Lime Bark Cordage

Having processed the Lime bark I have now been making some cordage. Lime bark has long been used for cordage and rope. The latin name of Small-leaved Lime is Tilia cordata (cordata meaning cord).

The cord in the picture below demonstrates different sizes of cords for a variety of uses; starting with a fine cord suitable for sewing and progresses through various sized cords, terminating with a piece of rope.

This cord has been made using the twisting method. Here is a closeup

This fishing line I am making is platted however.

Here in this closeup you can see the three strand platting

Processing Lime bark for cordage

8 weeks ago I placed some Lime bark into a stream to begin the process of “retting” (Retting dissolves pectins which bind the fibers together, by the actions of bacteria. The bacterial decomposition that occurs during water retting produces a sweet smelling odor.)

Now that the retting process was completed it was time to remove the bark and process it for cordage.

The retting process allows tissue thin layers of the inner bark to be removed

in long lengths

The thin strips are hung to dry and can then be stored for use when necessary.

Sweet tin smoker

I decided to cook my family Salmon for dinner this Christmas, but rather than baking it in an oven, I utilised an empty sweet tin to make a simple hot smoker.

I drilled a series of small holes each side, through which I inserted thin metal rods (cut from an old oven shelf) as a shelf for the fish to rest on. I also drilled a hole in the lid to allow the smoke out.

I cut a small branch from a Wild Plum tree and shaved with my knife. The shavings I then placed in the bottom of the tin as flavouring for the fish.

The fish had to be cut into four pieces and smoked individually. I used tyme and garlic butter to add flavour.

I ignited some charcoal in a metal tray, placed the lid loosely on the tin and then placed the tin one the charcoal. As the shavings in the tin were heated by the charcoal, they gave off smoke which was absorbed by the fish and the heat generated also cooked the fish.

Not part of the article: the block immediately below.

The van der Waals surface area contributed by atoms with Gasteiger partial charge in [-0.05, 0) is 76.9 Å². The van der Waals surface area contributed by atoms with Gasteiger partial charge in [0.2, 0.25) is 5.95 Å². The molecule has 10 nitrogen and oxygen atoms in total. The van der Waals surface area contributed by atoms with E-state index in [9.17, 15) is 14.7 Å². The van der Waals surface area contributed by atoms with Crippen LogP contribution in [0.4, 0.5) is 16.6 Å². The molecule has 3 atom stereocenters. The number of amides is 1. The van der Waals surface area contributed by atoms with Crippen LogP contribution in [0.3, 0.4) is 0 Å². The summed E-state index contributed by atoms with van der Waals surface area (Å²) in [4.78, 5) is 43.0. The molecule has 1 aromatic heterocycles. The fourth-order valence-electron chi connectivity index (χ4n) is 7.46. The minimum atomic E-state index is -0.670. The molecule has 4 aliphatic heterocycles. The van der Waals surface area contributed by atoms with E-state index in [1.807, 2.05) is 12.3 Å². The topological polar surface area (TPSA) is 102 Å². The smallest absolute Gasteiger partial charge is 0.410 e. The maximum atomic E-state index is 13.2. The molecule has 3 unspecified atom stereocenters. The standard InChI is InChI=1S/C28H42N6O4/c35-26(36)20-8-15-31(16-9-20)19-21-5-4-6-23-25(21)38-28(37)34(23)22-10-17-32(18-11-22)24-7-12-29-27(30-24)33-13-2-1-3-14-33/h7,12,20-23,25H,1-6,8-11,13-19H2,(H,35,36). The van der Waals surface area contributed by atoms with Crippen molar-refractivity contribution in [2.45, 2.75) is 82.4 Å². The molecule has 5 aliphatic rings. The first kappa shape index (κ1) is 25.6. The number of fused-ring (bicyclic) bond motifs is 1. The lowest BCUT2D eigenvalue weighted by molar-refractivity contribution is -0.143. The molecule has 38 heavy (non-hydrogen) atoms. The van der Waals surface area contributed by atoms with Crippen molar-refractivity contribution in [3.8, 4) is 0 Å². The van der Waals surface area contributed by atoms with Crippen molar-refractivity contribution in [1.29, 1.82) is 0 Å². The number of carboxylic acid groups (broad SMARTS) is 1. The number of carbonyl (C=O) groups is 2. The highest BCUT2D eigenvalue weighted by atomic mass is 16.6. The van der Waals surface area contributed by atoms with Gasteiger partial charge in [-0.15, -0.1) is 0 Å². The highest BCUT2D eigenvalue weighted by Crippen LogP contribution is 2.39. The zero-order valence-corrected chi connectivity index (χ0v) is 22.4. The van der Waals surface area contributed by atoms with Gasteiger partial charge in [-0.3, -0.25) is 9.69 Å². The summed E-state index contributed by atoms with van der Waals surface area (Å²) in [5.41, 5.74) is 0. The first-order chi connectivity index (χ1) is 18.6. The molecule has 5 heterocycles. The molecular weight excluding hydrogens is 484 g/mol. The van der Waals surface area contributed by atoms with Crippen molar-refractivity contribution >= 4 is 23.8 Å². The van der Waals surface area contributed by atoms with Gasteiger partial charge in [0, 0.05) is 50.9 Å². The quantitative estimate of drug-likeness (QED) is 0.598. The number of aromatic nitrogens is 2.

After only 15 minutes the piece of Salmon was cooked perfectly and had a fruity smoked flavour.

Sewing needle holder

I wanted to add a sewing needle to my neck pouch for repairing clothes, bit needed to find a way of carrying it securely and safely.

I decided to use a small bone and first cut the bone a quarter of the way along it’s length using a piece of flint.

I abraded the two ends to give a smooth fit and then needed to devise a way of keeping the two parts of bone together . For this I cut a piece of quill from a feather

and inserted this into the long piece of bone. The hollow quill provides a snug fit for the needle once inside it.

Part of the quill protrudes, allowing the top to fit securely onto it. The picture below shows the two pieces of bone pulled apart slightly to enable you to see the quill.

Here is the needle and completed holder.


A friend of mine has just returned from a three week trip to Costa Rica and brought me back a rather nice gift, this machete

The blade is made from Japanese steel but has no edge to the blade when purchased, so I have spent some considerable time filing and honing the steel to produce a fine cutting edge. I removed the branches from a fallen tree with it and I have to say that it performed very well.
I plan to put my own handle on it though.